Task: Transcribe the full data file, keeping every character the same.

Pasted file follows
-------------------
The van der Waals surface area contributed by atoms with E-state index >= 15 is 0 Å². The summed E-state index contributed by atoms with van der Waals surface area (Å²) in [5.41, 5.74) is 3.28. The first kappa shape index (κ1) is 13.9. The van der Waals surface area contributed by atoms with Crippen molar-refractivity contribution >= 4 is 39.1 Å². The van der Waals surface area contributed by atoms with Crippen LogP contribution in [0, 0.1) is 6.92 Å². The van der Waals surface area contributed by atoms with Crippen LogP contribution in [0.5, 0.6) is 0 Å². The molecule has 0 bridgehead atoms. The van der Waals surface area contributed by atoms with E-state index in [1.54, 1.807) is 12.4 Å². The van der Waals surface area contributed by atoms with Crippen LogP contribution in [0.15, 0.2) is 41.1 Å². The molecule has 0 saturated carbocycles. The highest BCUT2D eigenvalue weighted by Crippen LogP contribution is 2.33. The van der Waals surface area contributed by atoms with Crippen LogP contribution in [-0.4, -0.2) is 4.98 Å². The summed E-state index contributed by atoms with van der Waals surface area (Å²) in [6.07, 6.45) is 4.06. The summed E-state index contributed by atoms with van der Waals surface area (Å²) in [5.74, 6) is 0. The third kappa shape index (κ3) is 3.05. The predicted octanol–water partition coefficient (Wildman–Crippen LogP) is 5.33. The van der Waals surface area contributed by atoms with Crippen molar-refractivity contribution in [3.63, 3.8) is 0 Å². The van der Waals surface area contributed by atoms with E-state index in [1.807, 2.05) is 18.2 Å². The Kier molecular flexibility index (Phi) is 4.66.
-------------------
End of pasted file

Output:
The van der Waals surface area contributed by atoms with E-state index >= 15 is 0 Å². The summed E-state index contributed by atoms with van der Waals surface area (Å²) in [5.41, 5.74) is 3.28. The first kappa shape index (κ1) is 13.9. The van der Waals surface area contributed by atoms with Crippen molar-refractivity contribution >= 4 is 39.1 Å². The van der Waals surface area contributed by atoms with Crippen LogP contribution in [0, 0.1) is 6.92 Å². The van der Waals surface area contributed by atoms with Crippen LogP contribution in [0.5, 0.6) is 0 Å². The molecule has 0 bridgehead atoms. The van der Waals surface area contributed by atoms with E-state index in [1.54, 1.807) is 12.4 Å². The van der Waals surface area contributed by atoms with Crippen LogP contribution in [0.15, 0.2) is 41.1 Å². The molecule has 0 saturated carbocycles. The highest BCUT2D eigenvalue weighted by Crippen LogP contribution is 2.33. The van der Waals surface area contributed by atoms with Crippen LogP contribution in [-0.4, -0.2) is 4.98 Å². The summed E-state index contributed by atoms with van der Waals surface area (Å²) in [6.07, 6.45) is 4.06. The summed E-state index contributed by atoms with van der Waals surface area (Å²) in [5.74, 6) is 0. The third kappa shape index (κ3) is 3.05. The predicted octanol–water partition coefficient (Wildman–Crippen LogP) is 5.33. The van der Waals surface area contributed by atoms with Crippen molar-refractivity contribution in [3.63, 3.8) is 0 Å². The van der Waals surface area contributed by atoms with E-state index in [1.807, 2.05) is 18.2 Å². The Kier molecular flexibility index (Phi) is 4.66.